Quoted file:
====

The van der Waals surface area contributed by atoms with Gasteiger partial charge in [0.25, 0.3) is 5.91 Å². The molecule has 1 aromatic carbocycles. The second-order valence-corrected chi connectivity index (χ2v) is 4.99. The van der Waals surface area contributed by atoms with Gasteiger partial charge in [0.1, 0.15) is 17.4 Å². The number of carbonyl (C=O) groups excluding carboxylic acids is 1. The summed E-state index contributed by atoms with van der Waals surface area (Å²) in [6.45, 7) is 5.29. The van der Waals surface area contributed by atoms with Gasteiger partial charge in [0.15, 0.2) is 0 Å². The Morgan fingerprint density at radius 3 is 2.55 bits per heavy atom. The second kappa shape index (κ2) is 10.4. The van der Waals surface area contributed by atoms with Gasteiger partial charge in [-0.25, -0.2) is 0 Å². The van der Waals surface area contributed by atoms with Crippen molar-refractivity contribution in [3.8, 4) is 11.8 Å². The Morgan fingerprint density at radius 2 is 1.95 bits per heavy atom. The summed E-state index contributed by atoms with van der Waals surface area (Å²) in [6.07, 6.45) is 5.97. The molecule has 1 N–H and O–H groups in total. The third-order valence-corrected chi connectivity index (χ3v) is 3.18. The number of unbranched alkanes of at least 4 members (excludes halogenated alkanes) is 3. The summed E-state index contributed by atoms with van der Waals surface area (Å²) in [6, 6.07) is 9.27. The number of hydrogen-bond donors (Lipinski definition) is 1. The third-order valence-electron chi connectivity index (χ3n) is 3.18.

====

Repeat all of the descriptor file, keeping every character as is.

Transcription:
The van der Waals surface area contributed by atoms with Gasteiger partial charge in [0.25, 0.3) is 5.91 Å². The molecule has 1 aromatic carbocycles. The second-order valence-corrected chi connectivity index (χ2v) is 4.99. The van der Waals surface area contributed by atoms with Gasteiger partial charge in [0.1, 0.15) is 17.4 Å². The number of carbonyl (C=O) groups excluding carboxylic acids is 1. The summed E-state index contributed by atoms with van der Waals surface area (Å²) in [6.45, 7) is 5.29. The van der Waals surface area contributed by atoms with Gasteiger partial charge in [0.15, 0.2) is 0 Å². The Morgan fingerprint density at radius 3 is 2.55 bits per heavy atom. The second kappa shape index (κ2) is 10.4. The van der Waals surface area contributed by atoms with Gasteiger partial charge in [-0.25, -0.2) is 0 Å². The van der Waals surface area contributed by atoms with Crippen molar-refractivity contribution in [3.8, 4) is 11.8 Å². The Morgan fingerprint density at radius 2 is 1.95 bits per heavy atom. The summed E-state index contributed by atoms with van der Waals surface area (Å²) in [6.07, 6.45) is 5.97. The molecule has 1 N–H and O–H groups in total. The third-order valence-corrected chi connectivity index (χ3v) is 3.18. The number of unbranched alkanes of at least 4 members (excludes halogenated alkanes) is 3. The summed E-state index contributed by atoms with van der Waals surface area (Å²) in [6, 6.07) is 9.27. The number of hydrogen-bond donors (Lipinski definition) is 1. The third-order valence-electron chi connectivity index (χ3n) is 3.18.